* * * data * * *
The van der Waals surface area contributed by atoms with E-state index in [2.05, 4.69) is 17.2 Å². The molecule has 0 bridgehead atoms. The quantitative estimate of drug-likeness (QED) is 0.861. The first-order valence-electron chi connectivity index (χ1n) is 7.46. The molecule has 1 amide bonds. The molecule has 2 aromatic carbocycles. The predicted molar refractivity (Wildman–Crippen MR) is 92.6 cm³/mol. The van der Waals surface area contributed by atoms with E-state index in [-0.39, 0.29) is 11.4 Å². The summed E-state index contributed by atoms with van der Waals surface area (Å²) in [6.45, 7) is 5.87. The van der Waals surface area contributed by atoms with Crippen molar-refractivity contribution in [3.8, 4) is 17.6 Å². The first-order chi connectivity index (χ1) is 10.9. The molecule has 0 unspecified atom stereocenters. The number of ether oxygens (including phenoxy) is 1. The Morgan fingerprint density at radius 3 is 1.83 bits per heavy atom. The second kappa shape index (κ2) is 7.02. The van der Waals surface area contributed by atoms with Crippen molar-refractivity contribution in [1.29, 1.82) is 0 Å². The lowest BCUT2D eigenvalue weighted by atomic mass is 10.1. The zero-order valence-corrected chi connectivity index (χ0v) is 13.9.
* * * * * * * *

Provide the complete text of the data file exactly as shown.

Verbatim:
The van der Waals surface area contributed by atoms with E-state index in [2.05, 4.69) is 17.2 Å². The molecule has 0 bridgehead atoms. The quantitative estimate of drug-likeness (QED) is 0.861. The first-order valence-electron chi connectivity index (χ1n) is 7.46. The molecule has 1 amide bonds. The molecule has 2 aromatic carbocycles. The predicted molar refractivity (Wildman–Crippen MR) is 92.6 cm³/mol. The van der Waals surface area contributed by atoms with E-state index in [-0.39, 0.29) is 11.4 Å². The summed E-state index contributed by atoms with van der Waals surface area (Å²) in [6.45, 7) is 5.87. The van der Waals surface area contributed by atoms with Crippen molar-refractivity contribution in [3.8, 4) is 17.6 Å². The first-order chi connectivity index (χ1) is 10.9. The molecule has 0 unspecified atom stereocenters. The number of ether oxygens (including phenoxy) is 1. The Morgan fingerprint density at radius 3 is 1.83 bits per heavy atom. The second kappa shape index (κ2) is 7.02. The van der Waals surface area contributed by atoms with Crippen molar-refractivity contribution in [1.29, 1.82) is 0 Å². The lowest BCUT2D eigenvalue weighted by atomic mass is 10.1. The zero-order valence-corrected chi connectivity index (χ0v) is 13.9.